“Everybody wants to come to grammy’s and pappy’s,” she added.

Coal Ash Uncovered: Polluted Groundwater Found At 14 Kentucky Sites

Jun 19, 2018
Erica Peterson

For decades, Kentucky’s own coal stoked the fires that generated most of its electricity. And while some of those power plants have shut down or switched to natural gas, their legacy remains today in the leftover coal ash that’s stored all over the commonwealth.

Now, new data show the coal ash buried in landfills and submerged in ponds at many of these sites has contaminated local groundwater.

West Virginia Morning
West Virginia Public Broadcasting

On this West Virginia Morning, about 10 years ago, the National Park Service noticed that fewer kids and families were using the parks. And they wanted to change that. So in 2009, they partnered with the Blue Ridge Parkway Foundation to launch an initiative to help families unplug, get outside and connect with their local natural resources.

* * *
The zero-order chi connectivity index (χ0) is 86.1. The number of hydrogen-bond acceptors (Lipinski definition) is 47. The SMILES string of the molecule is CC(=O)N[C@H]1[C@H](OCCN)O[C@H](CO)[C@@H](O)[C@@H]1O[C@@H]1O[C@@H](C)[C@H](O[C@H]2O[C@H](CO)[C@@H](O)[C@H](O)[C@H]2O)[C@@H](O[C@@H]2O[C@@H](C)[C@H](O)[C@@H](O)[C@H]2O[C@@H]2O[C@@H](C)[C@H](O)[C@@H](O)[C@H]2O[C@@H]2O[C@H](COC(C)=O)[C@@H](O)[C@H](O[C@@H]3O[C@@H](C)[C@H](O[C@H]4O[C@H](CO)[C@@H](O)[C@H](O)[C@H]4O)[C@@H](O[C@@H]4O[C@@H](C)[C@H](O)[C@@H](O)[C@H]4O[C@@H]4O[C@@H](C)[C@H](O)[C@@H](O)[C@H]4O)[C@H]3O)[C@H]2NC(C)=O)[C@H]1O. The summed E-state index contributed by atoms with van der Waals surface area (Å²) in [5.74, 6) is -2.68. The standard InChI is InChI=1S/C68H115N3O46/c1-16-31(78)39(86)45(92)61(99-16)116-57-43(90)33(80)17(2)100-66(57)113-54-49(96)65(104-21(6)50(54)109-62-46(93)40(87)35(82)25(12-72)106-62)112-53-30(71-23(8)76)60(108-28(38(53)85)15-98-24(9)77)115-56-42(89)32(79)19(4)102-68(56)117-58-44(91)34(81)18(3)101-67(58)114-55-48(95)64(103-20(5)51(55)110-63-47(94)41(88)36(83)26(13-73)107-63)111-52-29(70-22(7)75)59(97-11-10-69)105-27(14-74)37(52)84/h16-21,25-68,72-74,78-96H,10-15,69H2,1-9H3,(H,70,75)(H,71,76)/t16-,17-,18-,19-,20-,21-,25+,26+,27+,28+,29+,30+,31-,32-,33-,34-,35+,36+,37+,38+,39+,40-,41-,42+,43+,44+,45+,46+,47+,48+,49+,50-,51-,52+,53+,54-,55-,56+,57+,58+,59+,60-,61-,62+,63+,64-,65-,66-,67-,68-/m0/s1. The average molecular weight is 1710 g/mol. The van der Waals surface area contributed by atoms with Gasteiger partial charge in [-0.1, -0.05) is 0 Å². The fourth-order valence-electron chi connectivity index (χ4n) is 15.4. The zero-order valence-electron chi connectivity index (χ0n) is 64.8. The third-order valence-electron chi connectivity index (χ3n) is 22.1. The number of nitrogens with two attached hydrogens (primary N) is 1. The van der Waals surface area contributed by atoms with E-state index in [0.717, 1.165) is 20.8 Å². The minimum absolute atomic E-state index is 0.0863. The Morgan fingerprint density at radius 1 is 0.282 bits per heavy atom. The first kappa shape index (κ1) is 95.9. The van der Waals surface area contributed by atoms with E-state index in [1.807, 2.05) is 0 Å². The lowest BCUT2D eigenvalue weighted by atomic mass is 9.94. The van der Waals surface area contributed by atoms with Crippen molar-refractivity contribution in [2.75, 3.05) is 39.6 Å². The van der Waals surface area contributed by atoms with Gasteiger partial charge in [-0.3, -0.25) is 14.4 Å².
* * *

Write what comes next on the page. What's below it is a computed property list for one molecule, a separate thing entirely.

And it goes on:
Kara Lofton reports that the initiative called Kids in the Park soon expanded to include pediatricians who are trying to combat childhood obesity, diabetes and excess screen time by writing “prescriptions” for kids to go outside.

Coal Ash Uncovered: New Data Reveal Widespread Contamination At Ohio Valley Sites

Jun 18, 2018
A 2011 aerial photo of Little Blue Run, the largest coal ash waste site in the country.
Robert Donnan

For generations, coal power has fueled American prosperity. But for each shovelful thrown into the furnaces, a pile of ash was left in its place.